Newspaper article International Herald Tribune

U.S. Moves to Defend Age Limit on Contraceptive ; Appeal Is Filed on Ruling That Lets Girls under 15 Obtain Morning- after Pill

Newspaper article International Herald Tribune

U.S. Moves to Defend Age Limit on Contraceptive ; Appeal Is Filed on Ruling That Lets Girls under 15 Obtain Morning- after Pill

Article excerpt

Appealing a judge's decision to allow access to over-the-counter contraception to girls of all ages underlines the Obama administration's moderate views on abortion.

The Obama administration is moving to keep girls under 15 from having over-the-counter access to morning-after pills, as the Justice Department filed a notice to appeal a judge's order that would make the drug available without a prescription for girls and women of all ages.

The appeal on Wednesday reaffirms an election-year decision by Mr. Obama's administration to block the drug's maker from selling it without a prescription or consideration of age, and puts the White House back into the politically charged issue of access to emergency contraception.

The Justice Department's decision to appeal is in line with the views of dozens of conservative, antiabortion groups who do not want contraceptives made available to young girls. But the decision was criticized by advocates for women's reproductive health and abortion rights who cite years of scientific research saying the drug is safe and effective for all ages.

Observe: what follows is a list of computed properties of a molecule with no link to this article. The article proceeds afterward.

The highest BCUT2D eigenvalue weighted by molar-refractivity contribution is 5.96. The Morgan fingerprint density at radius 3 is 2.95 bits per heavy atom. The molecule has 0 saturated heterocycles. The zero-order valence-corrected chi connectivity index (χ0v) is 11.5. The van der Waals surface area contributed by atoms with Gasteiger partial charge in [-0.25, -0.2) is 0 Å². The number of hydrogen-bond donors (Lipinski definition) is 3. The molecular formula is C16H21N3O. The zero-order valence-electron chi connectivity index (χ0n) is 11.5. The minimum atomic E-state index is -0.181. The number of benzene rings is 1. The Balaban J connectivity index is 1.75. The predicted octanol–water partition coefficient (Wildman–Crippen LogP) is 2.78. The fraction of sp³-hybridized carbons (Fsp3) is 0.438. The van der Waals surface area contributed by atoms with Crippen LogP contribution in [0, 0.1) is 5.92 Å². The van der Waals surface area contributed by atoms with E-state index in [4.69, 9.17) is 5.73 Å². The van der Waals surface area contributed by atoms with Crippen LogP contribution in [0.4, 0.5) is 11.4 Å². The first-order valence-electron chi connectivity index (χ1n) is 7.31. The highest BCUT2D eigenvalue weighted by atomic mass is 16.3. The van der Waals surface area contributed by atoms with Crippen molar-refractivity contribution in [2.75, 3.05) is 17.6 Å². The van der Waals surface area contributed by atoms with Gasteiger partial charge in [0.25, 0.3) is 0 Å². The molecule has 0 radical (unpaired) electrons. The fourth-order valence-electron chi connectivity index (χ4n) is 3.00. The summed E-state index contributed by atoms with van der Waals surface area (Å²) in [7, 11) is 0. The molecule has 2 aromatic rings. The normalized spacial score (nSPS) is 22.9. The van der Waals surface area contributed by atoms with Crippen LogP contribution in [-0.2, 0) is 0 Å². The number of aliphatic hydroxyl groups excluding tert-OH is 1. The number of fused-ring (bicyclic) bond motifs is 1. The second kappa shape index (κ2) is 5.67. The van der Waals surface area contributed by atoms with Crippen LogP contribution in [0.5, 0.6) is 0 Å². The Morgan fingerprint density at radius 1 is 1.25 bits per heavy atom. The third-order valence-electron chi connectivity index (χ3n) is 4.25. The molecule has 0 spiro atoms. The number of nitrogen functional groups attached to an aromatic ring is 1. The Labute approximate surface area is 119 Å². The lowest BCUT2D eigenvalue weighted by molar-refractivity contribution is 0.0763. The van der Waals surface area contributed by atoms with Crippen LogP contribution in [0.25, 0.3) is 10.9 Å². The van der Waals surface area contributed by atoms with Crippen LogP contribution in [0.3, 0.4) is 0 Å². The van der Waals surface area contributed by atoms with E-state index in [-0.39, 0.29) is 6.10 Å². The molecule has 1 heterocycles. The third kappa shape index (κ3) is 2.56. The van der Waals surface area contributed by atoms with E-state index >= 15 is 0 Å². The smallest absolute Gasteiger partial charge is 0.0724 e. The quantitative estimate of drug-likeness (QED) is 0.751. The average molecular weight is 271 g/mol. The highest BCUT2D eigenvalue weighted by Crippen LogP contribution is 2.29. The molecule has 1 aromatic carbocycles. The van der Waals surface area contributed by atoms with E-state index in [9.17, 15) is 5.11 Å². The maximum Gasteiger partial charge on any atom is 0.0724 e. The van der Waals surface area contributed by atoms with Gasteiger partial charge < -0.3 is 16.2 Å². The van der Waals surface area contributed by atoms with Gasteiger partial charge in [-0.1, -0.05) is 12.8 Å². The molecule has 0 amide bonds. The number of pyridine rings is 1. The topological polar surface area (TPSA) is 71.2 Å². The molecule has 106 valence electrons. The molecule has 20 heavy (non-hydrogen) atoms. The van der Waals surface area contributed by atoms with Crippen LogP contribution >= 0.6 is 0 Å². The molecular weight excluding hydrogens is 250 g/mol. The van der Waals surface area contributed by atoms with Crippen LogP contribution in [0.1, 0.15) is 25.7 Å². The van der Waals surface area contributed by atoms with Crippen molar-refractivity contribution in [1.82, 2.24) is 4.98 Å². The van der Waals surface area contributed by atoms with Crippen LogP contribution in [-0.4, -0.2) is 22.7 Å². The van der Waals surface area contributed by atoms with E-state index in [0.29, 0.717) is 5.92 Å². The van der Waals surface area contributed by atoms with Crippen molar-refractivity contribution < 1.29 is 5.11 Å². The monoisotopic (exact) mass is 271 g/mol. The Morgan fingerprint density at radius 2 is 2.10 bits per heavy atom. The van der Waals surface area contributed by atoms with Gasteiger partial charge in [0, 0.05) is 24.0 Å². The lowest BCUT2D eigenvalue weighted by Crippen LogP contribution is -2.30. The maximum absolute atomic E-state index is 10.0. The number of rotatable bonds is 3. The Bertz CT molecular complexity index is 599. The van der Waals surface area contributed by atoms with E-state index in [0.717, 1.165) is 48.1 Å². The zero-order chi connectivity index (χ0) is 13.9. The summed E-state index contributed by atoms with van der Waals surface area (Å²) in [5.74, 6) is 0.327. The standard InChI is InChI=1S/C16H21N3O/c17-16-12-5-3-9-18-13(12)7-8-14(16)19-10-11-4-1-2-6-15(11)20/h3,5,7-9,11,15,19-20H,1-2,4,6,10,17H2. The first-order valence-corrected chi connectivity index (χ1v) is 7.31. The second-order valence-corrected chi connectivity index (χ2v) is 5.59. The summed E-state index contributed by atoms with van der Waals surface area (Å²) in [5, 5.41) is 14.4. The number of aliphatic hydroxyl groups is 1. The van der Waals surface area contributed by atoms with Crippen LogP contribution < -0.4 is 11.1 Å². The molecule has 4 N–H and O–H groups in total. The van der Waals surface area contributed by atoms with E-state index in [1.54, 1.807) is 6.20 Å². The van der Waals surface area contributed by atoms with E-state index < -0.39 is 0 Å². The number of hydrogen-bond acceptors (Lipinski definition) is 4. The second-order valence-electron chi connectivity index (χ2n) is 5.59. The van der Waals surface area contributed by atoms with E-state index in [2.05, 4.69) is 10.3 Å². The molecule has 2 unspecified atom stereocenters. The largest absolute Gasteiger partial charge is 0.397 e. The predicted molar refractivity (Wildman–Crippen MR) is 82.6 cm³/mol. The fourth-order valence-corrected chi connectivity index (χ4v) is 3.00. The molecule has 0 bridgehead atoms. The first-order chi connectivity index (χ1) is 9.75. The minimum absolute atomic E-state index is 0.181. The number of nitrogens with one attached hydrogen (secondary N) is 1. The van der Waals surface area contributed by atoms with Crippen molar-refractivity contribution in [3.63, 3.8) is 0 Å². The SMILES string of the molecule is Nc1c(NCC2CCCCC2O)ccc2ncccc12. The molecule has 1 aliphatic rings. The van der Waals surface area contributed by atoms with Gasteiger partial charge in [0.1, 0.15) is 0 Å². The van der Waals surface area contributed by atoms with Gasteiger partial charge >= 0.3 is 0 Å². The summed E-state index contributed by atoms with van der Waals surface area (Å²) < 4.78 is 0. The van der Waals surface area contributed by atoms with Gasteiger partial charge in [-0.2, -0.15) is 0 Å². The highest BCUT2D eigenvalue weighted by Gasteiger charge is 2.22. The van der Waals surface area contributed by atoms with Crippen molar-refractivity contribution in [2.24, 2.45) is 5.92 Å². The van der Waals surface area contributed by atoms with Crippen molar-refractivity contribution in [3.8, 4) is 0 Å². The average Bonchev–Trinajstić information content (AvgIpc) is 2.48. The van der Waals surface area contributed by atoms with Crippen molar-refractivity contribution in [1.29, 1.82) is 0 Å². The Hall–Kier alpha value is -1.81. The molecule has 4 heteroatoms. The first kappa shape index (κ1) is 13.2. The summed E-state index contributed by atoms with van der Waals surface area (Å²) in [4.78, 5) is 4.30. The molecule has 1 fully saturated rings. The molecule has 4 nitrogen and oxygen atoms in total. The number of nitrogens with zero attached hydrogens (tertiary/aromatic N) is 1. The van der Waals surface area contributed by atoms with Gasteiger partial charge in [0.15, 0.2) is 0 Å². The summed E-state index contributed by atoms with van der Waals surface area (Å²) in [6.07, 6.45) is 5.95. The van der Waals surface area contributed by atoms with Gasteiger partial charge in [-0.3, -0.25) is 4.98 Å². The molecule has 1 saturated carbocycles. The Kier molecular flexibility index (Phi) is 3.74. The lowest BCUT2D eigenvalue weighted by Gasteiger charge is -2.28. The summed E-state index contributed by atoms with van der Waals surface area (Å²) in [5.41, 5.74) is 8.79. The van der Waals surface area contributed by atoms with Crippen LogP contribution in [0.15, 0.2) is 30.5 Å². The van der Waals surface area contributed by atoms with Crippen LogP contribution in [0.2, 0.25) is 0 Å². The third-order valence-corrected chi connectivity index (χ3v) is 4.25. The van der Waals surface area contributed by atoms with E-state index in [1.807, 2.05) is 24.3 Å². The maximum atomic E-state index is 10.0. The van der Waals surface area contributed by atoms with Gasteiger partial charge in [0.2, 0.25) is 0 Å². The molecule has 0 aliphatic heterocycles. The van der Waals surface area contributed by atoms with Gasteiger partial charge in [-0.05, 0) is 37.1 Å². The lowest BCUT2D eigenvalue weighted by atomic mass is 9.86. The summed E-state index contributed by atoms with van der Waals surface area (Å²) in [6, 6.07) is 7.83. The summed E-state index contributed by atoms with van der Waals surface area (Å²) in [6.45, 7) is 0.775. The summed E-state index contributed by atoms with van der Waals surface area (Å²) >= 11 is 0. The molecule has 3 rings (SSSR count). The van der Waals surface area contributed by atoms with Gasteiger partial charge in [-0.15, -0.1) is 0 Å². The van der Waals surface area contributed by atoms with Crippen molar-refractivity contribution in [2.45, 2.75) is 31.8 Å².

"Age barriers to emergency contraception are not supported by science, and they should be eliminated," Cecile Richards, the president of Planned Parenthood Federation of America, said in a statement on Wednesday.

In December 2011, the secretary of health and human services, Kathleen Sebelius, blocked the sale of the drug to young girls without a prescription, saying there was not enough data to prove it would be safe. In doing so, Ms. Sebelius took the unprecedented step of overruling the Food and Drug Administration, which had moved, based on scientific research, to lift all age restrictions.

Last month, Judge Edward R. Korman of United States District Court for the Eastern District of New York criticized that decision as overtly political and ordered the administration to make the contraceptive widely available. The Justice Department's appeal will not say at what age girls should have access to over-the-counter morning-after pills.

Instead, it will contend that Judge Korman did not have the authority to order the F.D.A. to take a specific action and should have sent the issue back to the agency for further action. …

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